The issue of digital privacy is a predominant topic of citizen rights in today’s digital age. Information that tacitly is your property, is no longer expressly protected. In fact, our personal information is used as an economic transaction tool which has deleterious effects on us on a personal and societal scale. In instances where the merchants of our personal information are identified for their actions, they take refuge in Kafkaesque user agreements that citizens have simply clicked on for approval in order to gain access to the service; agreements that are rarely read and display lack of clear and concise intent.
The highway of digital privacy has not been protected by those entrusted with the responsibility of ensuring your information stays with you and no one else; your internet service provider (ISP). Your ISP can gather an extraordinary amount of private information about you: Not just your browsing history, but also the videos you view, your messages, your phone calls and the games you play. All of these traverse the internet now.
Your internet service provider also knows your physical location via a technique called “geolocation.” An illustration of the problems this raises is the recent move by a Massachusetts advertising company to track the location of women and then send them targeted anti-abortion ads when the women were near abortion clinics. The same tactics could be used to track who visited a particular store, gun show, house of worship, political rally or other site or event.
Because there is no law that prohibits your internet service provider to sell this data without your permission, it is highly likely that your private data is already available to criminals and governments. Additionally, U.S. businesses have repeatedly shown themselves to be unable to guard customer data. The issues are complex and require a comprehensive approach.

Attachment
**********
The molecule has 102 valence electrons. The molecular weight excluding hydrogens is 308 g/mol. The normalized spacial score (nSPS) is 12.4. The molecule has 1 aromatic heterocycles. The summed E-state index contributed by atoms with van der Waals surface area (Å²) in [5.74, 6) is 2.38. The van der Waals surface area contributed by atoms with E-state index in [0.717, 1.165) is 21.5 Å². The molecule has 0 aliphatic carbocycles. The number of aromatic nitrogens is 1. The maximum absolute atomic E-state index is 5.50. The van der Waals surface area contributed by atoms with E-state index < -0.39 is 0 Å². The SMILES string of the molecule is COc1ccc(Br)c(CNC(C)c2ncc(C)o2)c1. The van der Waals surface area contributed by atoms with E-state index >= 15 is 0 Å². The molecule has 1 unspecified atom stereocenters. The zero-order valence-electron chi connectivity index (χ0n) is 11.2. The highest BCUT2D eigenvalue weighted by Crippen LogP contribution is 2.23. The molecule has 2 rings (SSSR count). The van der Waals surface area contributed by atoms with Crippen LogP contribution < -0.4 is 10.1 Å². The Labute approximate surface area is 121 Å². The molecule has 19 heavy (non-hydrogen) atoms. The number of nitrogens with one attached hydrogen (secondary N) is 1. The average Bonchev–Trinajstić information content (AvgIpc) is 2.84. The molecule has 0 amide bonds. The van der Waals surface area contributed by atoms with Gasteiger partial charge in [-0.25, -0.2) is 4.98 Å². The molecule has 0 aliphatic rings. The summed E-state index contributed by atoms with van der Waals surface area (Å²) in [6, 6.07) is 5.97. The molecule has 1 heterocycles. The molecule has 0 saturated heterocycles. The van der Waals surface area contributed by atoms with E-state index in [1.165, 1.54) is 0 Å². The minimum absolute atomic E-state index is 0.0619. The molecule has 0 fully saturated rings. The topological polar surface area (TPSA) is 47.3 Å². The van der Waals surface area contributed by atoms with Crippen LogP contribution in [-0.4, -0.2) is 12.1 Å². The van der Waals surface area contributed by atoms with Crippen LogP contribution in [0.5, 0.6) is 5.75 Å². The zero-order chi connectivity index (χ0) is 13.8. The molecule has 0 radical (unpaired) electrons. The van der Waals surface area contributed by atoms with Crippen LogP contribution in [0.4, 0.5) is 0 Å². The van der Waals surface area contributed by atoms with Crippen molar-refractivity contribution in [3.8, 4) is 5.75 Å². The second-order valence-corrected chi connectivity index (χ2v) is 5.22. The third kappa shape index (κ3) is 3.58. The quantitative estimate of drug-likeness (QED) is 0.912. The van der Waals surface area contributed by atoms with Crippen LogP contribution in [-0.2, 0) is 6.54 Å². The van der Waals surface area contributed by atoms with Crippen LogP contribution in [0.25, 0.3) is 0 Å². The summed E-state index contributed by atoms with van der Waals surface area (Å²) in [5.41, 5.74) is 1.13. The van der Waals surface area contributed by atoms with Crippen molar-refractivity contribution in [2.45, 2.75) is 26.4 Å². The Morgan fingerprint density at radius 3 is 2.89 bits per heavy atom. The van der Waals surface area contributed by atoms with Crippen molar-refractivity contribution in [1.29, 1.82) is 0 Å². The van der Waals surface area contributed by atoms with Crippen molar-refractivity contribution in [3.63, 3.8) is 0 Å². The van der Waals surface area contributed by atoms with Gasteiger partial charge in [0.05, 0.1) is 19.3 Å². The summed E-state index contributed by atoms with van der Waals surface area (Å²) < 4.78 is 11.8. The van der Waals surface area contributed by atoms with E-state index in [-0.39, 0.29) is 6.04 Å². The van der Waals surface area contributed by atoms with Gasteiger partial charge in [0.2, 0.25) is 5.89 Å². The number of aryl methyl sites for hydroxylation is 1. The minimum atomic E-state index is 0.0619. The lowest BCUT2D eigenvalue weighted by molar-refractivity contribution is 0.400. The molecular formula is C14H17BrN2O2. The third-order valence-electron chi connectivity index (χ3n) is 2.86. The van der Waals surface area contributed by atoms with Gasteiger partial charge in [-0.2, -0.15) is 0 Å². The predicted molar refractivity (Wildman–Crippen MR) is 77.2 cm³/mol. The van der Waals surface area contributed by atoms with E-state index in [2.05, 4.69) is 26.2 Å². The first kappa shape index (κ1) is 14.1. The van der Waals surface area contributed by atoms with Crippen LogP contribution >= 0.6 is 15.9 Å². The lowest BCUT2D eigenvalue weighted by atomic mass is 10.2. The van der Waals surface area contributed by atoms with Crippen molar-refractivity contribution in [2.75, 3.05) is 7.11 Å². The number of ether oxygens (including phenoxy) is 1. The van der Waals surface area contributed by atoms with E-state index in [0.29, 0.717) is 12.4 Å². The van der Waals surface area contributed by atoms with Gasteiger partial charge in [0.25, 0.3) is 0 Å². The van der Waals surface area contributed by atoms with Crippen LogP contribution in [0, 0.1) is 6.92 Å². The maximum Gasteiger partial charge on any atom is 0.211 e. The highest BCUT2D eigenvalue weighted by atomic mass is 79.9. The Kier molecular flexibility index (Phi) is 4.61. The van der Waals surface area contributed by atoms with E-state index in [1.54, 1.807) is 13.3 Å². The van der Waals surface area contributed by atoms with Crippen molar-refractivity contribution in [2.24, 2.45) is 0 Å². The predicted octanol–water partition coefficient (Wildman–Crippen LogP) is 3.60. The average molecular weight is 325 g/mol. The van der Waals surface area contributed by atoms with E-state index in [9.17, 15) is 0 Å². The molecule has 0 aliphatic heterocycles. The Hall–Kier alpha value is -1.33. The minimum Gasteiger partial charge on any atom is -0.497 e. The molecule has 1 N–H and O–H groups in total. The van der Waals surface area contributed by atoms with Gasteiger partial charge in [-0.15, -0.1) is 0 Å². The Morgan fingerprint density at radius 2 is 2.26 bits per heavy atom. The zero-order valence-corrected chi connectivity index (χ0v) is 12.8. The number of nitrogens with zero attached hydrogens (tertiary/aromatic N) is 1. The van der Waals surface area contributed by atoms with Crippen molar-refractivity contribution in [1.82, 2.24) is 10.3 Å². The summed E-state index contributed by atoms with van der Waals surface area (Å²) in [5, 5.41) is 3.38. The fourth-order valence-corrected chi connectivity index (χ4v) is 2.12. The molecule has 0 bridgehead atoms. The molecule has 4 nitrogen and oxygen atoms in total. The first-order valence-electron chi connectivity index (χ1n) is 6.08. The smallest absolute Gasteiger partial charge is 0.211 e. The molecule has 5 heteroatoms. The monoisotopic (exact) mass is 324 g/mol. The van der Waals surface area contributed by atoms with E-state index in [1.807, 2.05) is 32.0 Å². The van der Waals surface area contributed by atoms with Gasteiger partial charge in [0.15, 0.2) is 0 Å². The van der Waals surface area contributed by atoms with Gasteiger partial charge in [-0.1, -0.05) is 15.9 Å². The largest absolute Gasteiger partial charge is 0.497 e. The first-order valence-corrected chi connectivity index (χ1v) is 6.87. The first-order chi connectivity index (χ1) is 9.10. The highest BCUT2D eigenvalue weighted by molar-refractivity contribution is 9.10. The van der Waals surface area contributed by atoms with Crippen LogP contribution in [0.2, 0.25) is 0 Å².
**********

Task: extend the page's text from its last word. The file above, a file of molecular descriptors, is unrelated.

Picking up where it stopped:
We are part of the internet service provider industry and open, transparent competition should be our protection against bad behavior like privacy breaches. Unfortunately, there is little competition among internet service providers because of entrenched interests and most people effectively have only one choice. Therefore, the potential violation of privacy allowed by our current regulatory regime is so great that something must be done. If for every citizen, massive amounts of private data are available, then the rest of our constitutional protections become meaningless.
The big internet service providers tell us that we can trust them to regulate themselves, but a search on “Verizon super cookie FCC fine,” “Comcast network neutrality violation” and “ISP deep packet inspection” shows otherwise. Public companies are optimized to maximize shareholder value and public company employees are rewarded for doing so.
We sell internet access, and we know that if people can’t trust the internet, then the value of the internet is significantly lessened, as it will be used less for sensitive applications. Even if government regulation blocks us from making money selling customer data (something we never ever do), we still benefit because a trusted internet is more valuable to all our customers.
As internet consumers, be cognizant and vigilant about your privacy but know that; in the end, if you are a customer of ours, under no circumstances will we EVER sell your information. Your data is personal and should remain as such.